As the colder weather forces us to wear closed toe shoes, the problems that were ignored over the spring and summer are now becoming vastly apparent. Painful lumps and bumps are now more than just a nuisance. They actually start to limit our daily activities especially during this very busy time of year. I would like to discuss some of the most common foot and ankle problems that usually arise in the winter time and tend to be more aggravated by shoe wear.
The first problem to discuss is ingrown toenails. Unfortunately, patients usually do not seek treatment until the ingrown toenail becomes infected. The best treatment at this point is to remove the infected portion of the toenail. This is done through a five minute procedure in the office under a local anesthetic. There is typically very little if any pain after the procedure.
Bunions and hammertoes also become greatly more symptomatic with closed toe shoe gear. Bunions are essentially a progressive dislocation of your big toe joint and as the big toe starts to drift toward your second toe a large bump on the inside of the big toe joint becomes more problematic with footwear and movement.
Hammertoes are essentially progressive dislocations of bones and joints of each toe. The toe starts to contract and then the toe essentially sits higher and rubs on the inside portion of the shoe. We typically see this affecting the second and fifth toe. There are no sure fire conservative measures to fix these problems but there are many over the counter splints, pads and shoe wear modifications that can be applied to help reduce some of the discomfort caused by bunions and hammertoes. Purchasing a shoe with a wide square toe box can be beneficial. Custom made orthotics can also help reduce pressure to these symptomatic areas.
The best treatment for bunions and hammertoes still remains to have the deformities fixed surgically through an outpatient procedure.
Neuromas are another common problem affected by closed toe shoes. The nerve supplying feeling to the toe becomes inflamed and irritated. Most people describe a feeling like walking on a rock or pebble or possibly their sock is wadded up in the shoe. Neuromas can be further irritated by pointed toe shoes or high heels. Obviously, footwear modifications are of great help but most of the time patients have waited too long for shoe gear modifications to be of great help. At this point, non-steroidal anti-inflammatory drugs (NSAID) and trigger point injections of local anesthetic combined with steroid are very helpful. In fact, these methods produce complete resolution of symptoms for the vast majority patients.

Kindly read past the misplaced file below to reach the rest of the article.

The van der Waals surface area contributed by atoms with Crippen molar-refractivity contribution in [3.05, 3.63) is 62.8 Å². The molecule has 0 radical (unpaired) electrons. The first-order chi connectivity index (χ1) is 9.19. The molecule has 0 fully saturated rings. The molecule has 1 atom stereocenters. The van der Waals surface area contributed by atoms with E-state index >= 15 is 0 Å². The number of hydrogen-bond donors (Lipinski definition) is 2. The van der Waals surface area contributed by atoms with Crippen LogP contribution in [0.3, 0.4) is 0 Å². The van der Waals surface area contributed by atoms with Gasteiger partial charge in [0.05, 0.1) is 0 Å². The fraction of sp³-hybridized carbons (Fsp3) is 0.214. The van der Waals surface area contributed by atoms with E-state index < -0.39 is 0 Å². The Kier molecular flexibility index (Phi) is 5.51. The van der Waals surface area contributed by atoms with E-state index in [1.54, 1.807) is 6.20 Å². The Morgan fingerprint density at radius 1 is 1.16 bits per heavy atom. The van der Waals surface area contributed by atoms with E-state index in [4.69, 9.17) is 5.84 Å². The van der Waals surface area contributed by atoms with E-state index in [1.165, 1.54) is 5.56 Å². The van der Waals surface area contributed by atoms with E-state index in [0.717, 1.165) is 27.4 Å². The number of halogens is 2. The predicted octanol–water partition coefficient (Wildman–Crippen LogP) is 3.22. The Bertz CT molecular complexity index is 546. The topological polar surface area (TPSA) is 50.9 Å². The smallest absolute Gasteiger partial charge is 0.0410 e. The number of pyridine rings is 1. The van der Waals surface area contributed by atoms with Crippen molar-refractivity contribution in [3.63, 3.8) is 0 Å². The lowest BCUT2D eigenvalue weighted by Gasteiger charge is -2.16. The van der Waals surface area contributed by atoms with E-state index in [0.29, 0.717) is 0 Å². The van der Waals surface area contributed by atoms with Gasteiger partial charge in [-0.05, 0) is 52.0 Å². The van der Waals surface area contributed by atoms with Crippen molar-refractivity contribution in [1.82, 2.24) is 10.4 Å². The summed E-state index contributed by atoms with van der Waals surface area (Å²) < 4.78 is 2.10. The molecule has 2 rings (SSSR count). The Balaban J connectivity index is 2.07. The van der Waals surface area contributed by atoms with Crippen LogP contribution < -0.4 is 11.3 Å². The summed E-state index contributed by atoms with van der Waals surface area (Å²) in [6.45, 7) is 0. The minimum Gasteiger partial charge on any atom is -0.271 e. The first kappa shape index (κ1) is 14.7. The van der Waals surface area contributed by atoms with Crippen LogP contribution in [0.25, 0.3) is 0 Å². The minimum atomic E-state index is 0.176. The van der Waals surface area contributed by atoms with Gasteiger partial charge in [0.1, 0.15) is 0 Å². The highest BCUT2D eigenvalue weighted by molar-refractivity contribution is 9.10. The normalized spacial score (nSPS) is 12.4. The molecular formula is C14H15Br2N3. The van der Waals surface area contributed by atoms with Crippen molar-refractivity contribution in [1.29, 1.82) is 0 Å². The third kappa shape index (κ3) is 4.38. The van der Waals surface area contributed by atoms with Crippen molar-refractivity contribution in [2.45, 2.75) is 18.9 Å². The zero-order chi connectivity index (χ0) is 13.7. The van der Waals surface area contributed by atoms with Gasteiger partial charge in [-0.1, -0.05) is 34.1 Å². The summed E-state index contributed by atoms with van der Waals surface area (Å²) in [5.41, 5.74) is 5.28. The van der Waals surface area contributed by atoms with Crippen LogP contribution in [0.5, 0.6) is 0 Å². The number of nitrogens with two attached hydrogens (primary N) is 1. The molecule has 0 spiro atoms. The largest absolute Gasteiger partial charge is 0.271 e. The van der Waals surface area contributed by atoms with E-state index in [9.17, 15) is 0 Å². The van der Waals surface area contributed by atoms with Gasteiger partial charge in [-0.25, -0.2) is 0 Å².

Haglund’s Deformity, or spurring to the back of the heel bone, also becomes very problematic this time of year with boots and shoes. These spurs can produce considerable pain during the first few steps following rest. Irritation from shoe wear can also cause irritation. X-rays are generally required to ensure that the spur did not crack or break off. People do very well with NSAID’s, heel lifts and physical therapy. If this course of treatment does not help an MRI is warranted to ensure that the Achilles tendon does not have a partial tear. Unfortunately, many times the spur is the ultimate problem and needs to be removed but conservative therapy can be very helpful as well.
The most important thing to realize is that foot and/or ankle pain is not normal and should be evaluated by a podiatrist sooner rather than later. More often than not patients wait because they think the pain will go away. Our feet are the foundation of our very busy, mobile lifestyles and the better we treat our feet the easier it will be to go through the year pain free.